In looking to fill property left vacant by Ford Motor Co. when it closed its Wixom assembly plant, Barker said tax incentives were part of the discussion.

 

"During the economic downturn, we had a group of people that were branching out in business, and the company came to Wixom and found an empty building. It needed major work, and we granted $450,000 in tax abatements," she said. "There was no electric, and there was mold in the building. Now that building is gorgeous.

 

"There are different reasons for providing tax abatements. In that case, someone was taking over a building and bringing up the standards. We don't have any specific guidelines. The state sets the guidelines."

 

Deputy Director of Oakland County Economic Development and Community Affairs Dan Hunter said industrial abatements are locally driven and typically used to retain businesses looking for expansion. He said he doesn't see tax abatements being used as a way to poach businesses from communities. And while there's a re-urbanization effort in full swing in Detroit, he said industrial facilities aren't part of the larger return to Detroit, at the moment.

 

"We don't see revitalization as a competition for industrial growth," Hunter said "There hasn't been a lot of industrial in Detroit, where companies have relocated. In the case of Quicken and others moving, that's not industrial It's likely that businesses that need more space to grow prefer to do it at the location they are at already, if that site allows for it. If not, they generally look as close to that site as possible. I don't see a lot moving from Madison Heights to Clarkston, or from Ferndale to Milford, just because there's a tax abatement there. They like to stay where they are."

 

For those communities that are using abatements, many have added localized policies to ensure clawbacks and other protections in case recipients fail to hold up their end of the deal.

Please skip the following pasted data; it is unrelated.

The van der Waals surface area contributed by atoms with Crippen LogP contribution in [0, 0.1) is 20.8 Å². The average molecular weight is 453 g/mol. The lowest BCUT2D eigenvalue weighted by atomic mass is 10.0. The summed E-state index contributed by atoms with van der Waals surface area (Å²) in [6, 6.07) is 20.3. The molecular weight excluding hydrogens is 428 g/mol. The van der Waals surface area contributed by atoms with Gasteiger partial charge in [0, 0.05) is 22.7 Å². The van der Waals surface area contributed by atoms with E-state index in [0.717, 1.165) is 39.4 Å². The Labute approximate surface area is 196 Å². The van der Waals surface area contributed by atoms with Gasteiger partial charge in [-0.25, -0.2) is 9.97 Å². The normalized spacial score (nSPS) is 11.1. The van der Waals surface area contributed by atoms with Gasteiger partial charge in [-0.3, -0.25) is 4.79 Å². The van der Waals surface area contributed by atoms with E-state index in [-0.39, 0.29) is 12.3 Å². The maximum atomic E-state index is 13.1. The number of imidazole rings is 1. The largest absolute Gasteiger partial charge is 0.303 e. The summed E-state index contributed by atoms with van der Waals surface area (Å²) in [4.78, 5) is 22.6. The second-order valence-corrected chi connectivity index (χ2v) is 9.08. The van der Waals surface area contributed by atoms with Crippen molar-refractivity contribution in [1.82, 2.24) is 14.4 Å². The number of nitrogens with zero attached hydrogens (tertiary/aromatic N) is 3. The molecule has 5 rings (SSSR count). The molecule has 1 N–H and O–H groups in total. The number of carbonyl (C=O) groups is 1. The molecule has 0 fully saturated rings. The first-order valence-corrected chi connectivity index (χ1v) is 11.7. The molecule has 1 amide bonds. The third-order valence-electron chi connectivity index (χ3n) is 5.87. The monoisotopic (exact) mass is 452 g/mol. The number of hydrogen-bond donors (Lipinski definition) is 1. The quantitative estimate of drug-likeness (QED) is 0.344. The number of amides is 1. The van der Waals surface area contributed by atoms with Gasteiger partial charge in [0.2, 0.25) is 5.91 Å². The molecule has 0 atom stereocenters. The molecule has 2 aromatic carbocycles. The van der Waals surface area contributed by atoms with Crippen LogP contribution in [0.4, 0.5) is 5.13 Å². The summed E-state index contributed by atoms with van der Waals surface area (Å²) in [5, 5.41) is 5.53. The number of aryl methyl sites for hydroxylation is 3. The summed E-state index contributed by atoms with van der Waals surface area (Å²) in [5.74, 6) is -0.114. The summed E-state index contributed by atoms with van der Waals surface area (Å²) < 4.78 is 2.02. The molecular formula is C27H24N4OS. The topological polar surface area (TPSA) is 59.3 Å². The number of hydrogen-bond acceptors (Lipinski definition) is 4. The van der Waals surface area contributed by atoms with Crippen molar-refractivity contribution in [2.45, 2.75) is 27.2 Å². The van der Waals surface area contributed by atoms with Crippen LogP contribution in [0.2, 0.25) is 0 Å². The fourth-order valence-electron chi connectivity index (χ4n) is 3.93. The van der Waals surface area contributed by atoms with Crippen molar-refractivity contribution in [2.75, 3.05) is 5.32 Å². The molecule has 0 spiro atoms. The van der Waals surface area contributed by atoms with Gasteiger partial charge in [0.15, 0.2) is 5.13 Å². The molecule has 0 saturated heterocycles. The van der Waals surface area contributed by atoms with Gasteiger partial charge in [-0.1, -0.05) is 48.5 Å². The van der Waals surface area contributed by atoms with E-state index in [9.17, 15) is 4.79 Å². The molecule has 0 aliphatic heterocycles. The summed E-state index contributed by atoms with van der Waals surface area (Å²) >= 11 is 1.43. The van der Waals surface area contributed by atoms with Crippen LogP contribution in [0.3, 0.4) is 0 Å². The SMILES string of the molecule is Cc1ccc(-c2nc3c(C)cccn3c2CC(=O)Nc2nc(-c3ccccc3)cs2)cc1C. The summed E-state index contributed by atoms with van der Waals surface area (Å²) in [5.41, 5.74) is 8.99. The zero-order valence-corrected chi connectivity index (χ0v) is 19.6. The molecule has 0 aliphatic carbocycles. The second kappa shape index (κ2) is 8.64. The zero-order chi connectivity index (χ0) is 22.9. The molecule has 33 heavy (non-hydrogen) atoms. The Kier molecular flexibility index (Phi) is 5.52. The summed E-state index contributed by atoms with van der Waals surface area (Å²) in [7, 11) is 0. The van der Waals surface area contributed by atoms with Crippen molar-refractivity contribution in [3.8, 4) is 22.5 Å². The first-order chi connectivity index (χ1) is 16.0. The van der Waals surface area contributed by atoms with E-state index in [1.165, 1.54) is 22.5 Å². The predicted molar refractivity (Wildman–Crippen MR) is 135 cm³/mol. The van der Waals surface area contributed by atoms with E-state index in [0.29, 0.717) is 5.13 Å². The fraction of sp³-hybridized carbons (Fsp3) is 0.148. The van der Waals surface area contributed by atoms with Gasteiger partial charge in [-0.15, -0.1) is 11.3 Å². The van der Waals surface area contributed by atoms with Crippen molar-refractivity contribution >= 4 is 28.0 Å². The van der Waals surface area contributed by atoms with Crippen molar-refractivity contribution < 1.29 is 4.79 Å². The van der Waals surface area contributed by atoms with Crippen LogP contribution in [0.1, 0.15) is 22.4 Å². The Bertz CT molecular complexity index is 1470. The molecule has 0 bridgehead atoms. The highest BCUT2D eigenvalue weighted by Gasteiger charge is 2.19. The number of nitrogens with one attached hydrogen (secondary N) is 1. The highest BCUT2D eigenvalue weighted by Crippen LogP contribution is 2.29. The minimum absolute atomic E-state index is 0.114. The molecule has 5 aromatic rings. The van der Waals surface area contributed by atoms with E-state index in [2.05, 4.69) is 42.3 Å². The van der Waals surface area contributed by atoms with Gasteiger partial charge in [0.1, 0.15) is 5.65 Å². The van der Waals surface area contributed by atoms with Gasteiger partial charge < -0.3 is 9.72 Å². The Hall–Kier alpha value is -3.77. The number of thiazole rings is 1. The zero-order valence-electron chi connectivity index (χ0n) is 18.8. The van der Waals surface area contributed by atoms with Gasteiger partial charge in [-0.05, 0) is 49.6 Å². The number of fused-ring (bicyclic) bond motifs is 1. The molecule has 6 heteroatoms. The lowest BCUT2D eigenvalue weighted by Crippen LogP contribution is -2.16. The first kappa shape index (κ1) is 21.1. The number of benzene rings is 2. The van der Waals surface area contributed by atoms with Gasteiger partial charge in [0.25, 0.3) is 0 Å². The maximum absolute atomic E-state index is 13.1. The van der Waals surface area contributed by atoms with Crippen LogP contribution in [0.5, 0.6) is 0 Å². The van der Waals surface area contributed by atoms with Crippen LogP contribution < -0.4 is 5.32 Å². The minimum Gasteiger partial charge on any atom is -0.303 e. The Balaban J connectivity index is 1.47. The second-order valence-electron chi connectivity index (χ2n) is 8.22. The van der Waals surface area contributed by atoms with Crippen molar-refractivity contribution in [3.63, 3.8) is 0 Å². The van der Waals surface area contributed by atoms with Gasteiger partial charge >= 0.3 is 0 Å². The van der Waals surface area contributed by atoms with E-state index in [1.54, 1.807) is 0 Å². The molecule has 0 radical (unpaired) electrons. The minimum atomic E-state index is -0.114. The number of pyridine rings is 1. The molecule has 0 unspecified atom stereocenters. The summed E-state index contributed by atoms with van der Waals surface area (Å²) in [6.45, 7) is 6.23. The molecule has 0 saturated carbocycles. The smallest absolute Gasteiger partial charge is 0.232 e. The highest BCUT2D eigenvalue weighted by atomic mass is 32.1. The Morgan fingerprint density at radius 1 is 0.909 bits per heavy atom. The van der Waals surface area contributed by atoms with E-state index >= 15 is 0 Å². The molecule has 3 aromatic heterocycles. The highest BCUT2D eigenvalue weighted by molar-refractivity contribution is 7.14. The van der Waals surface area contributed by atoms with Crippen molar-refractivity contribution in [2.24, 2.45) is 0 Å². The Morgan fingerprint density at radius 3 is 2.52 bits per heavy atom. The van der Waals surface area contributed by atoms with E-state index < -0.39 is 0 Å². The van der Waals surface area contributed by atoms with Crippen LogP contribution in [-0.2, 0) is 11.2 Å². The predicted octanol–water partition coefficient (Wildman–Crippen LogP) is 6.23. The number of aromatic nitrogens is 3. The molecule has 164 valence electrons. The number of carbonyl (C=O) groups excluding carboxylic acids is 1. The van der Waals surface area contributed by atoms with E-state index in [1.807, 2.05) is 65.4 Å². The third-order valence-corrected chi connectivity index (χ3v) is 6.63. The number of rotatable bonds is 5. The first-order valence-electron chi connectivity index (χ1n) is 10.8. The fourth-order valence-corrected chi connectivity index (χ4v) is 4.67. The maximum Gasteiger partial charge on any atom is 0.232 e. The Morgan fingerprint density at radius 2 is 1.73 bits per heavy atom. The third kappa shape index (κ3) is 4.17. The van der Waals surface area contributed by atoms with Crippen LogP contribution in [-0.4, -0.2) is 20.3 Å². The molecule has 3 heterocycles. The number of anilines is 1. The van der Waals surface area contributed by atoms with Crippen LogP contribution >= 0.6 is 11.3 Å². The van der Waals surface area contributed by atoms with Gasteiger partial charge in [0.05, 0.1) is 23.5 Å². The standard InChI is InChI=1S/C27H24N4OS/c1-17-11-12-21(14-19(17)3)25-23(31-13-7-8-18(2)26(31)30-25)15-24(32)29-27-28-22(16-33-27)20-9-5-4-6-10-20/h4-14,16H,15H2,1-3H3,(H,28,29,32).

In Auburn Hills, the city implemented a new tax incentive policy in late 2016. Under the policy, the city requires specific investment levels for four, six and eight-year abatements. The policy also requires businesses that vacate or fail to operate for the whole length of the abatement to be liable for repayment of any property tax savings, beginning in the initial effective year.

 

Lupher, with the Citizens Research Council, said clawback policies are relatively new, but have become fairly common. He said additional changes could be made at the state level to better utilize tax abatements.

 

"We could have more discretion on which communities have abatements to use as an economic tool and look at what we are gaining because of that. If it's blight or abandonment, then the communities should have to show why its important for expanding the tax base to bring them back to their once-glory," he said. 

 

Michael LaFaive, fiscal policy director at the Mackinac Center for Public Policy, said he's one of the few who have studied tax abatements, publishing several scholarly analyses of the MEGA program.

 

"From the five studies I've done, four have found zero impact (on economic development)," LaFaive said. "We have wasted billions of dollars more in incentives trying to boost job creation in Michigan than if we would have left everyone alone.